Dubai: The UAE’s economy like all other global economies will be impacted by the COVI-19 outbreak and the faster recovery of growth will depend on preserving demand and jobs, according to a Standard Chartered report.
“Looking beyond current disruptions, preserving underlying demand is key. The medium-term viability of private businesses in a range of sectors depends on how quickly and sustainably demand for goods and services recovers. This makes preserving employment a key priority,” said Bilal Khan, senior economist, Middle East North Arica & Pakistan (MENAP), Standard Chartered.
The UAE authorities have taken several measures including allowing employers greater flexibility in amending contractual terms, in a bid to prevent outright job losses by under-pressure businesses. “Ultimately, however, much will depend on how quickly and sustainably economic activity normalises,” said Khan.
Standard Chartered expects UAE’s GDP to contract by 4.6 per cent year on year in 2020. Last year the economy grew by 1.4 per cent. The downward revision mainly reflects a revival of the OPEC++ agreement. Oil output cuts under the agreement will likely see hydrocarbon GDP contract year on year.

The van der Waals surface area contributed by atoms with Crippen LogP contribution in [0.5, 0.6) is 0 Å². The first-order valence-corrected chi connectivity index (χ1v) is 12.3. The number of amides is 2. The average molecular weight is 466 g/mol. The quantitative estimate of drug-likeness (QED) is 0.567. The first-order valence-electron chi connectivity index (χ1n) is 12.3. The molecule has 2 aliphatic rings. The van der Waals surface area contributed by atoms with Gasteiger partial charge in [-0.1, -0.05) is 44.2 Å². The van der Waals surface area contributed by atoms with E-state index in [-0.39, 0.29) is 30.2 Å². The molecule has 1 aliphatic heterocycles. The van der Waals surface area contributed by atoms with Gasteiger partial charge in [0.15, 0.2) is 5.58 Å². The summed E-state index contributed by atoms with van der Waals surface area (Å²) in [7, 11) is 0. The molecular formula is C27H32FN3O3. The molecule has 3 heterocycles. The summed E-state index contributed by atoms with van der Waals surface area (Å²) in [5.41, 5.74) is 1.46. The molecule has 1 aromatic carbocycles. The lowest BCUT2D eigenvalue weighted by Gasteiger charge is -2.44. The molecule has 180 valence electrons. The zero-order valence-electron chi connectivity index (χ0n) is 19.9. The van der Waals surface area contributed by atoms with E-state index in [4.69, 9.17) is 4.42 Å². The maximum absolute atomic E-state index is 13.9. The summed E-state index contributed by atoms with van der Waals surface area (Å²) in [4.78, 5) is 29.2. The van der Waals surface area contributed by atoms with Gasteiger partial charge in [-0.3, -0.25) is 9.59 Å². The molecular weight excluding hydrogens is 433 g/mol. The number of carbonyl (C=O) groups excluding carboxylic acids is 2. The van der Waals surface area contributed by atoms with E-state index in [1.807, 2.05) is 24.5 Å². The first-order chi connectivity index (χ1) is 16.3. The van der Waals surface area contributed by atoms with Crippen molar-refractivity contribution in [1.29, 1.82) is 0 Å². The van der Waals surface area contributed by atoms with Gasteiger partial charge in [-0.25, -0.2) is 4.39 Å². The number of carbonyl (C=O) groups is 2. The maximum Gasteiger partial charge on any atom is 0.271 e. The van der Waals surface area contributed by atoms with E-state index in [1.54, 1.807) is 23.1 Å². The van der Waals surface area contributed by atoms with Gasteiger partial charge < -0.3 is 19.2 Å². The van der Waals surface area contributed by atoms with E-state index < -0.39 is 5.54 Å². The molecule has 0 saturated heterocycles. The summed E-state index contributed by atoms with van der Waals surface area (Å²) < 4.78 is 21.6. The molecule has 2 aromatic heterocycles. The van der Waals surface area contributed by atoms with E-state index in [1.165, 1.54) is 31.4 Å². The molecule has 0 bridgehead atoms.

“With global oil prices under pressure we still see Brent crude averaging $35/bbl in 2020. Lower UAE oil production is likely to adversely impact twin (fiscal and current account) balances, particularly as non-hydrocarbon export earnings are hit by a global recession,” said Khan
Non-oil economy activity is likely to weaken on external, domestic demand. Standard Chartered expects UAE’s non-oil economic activity could contract by 4.7 per cent year on year in 2020.
“We expect the global economy to see its deepest contraction since the Great Depression. The ensuing hit to global trade, travel and logistics is likely to adversely impact external demand for the UAE’s services-oriented economy,” said Khan.
Locally, ongoing virus-related disruptions mean domestic demand is also likely to remain sluggish in the near term. Businesses face this challenging operating environment with uncertainty over how long it might persist.
The Central Bank of the UAE (CBUAE) and governments at the federal and emirate level have announced a number of measures to support various business sectors to combat the impact of the virus outbreak on the economy.
To accommodate borrowers facing cash-flow challenges that could impact debt-servicing, the CBUAE has announced up to $70 billion (about 17 per cent of GDP) in liquidity support to the banking sector. In addition, federal and emirate-level governments have announced targeted measures, particularly for SMEs, to ease near-term operating challenges. “Taken together, these measures should help ensure business continuity as the economy gradually reopens,” said Khan.